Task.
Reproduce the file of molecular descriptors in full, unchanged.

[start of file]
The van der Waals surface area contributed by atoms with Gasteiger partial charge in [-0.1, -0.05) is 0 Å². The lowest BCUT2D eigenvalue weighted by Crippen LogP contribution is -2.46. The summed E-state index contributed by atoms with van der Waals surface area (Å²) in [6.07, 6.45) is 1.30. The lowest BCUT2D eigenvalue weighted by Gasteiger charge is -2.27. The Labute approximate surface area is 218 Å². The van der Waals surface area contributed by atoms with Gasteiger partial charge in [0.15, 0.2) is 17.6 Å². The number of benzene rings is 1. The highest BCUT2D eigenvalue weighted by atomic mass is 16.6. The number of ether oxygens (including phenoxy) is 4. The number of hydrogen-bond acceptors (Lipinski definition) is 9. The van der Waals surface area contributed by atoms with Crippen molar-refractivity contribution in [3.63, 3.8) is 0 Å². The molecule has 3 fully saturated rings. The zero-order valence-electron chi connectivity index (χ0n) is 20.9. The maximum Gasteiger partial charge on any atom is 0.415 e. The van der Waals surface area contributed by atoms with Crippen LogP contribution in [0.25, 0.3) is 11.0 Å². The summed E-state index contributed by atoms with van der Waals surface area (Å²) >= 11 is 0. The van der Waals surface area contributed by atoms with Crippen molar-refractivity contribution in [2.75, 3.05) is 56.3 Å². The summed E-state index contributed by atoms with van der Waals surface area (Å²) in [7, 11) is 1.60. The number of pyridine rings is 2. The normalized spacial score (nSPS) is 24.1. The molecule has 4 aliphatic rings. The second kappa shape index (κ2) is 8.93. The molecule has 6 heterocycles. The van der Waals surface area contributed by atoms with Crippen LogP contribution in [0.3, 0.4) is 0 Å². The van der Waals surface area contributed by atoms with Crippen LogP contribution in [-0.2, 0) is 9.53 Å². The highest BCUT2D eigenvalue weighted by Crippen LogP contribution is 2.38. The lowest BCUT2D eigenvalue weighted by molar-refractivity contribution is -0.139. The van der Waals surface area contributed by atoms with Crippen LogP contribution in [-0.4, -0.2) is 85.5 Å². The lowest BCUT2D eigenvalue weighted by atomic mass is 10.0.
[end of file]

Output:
The van der Waals surface area contributed by atoms with Gasteiger partial charge in [-0.1, -0.05) is 0 Å². The lowest BCUT2D eigenvalue weighted by Crippen LogP contribution is -2.46. The summed E-state index contributed by atoms with van der Waals surface area (Å²) in [6.07, 6.45) is 1.30. The lowest BCUT2D eigenvalue weighted by Gasteiger charge is -2.27. The Labute approximate surface area is 218 Å². The van der Waals surface area contributed by atoms with Gasteiger partial charge in [0.15, 0.2) is 17.6 Å². The number of benzene rings is 1. The highest BCUT2D eigenvalue weighted by atomic mass is 16.6. The number of ether oxygens (including phenoxy) is 4. The number of hydrogen-bond acceptors (Lipinski definition) is 9. The van der Waals surface area contributed by atoms with Crippen molar-refractivity contribution in [3.63, 3.8) is 0 Å². The molecule has 3 fully saturated rings. The zero-order valence-electron chi connectivity index (χ0n) is 20.9. The maximum Gasteiger partial charge on any atom is 0.415 e. The van der Waals surface area contributed by atoms with Crippen LogP contribution in [0.25, 0.3) is 11.0 Å². The summed E-state index contributed by atoms with van der Waals surface area (Å²) >= 11 is 0. The van der Waals surface area contributed by atoms with Crippen molar-refractivity contribution in [2.75, 3.05) is 56.3 Å². The summed E-state index contributed by atoms with van der Waals surface area (Å²) in [7, 11) is 1.60. The number of pyridine rings is 2. The normalized spacial score (nSPS) is 24.1. The molecule has 4 aliphatic rings. The second kappa shape index (κ2) is 8.93. The molecule has 6 heterocycles. The van der Waals surface area contributed by atoms with Crippen LogP contribution in [0.3, 0.4) is 0 Å². The van der Waals surface area contributed by atoms with Crippen LogP contribution in [-0.2, 0) is 9.53 Å². The highest BCUT2D eigenvalue weighted by Crippen LogP contribution is 2.38. The lowest BCUT2D eigenvalue weighted by molar-refractivity contribution is -0.139. The van der Waals surface area contributed by atoms with Crippen LogP contribution in [-0.4, -0.2) is 85.5 Å². The lowest BCUT2D eigenvalue weighted by atomic mass is 10.0.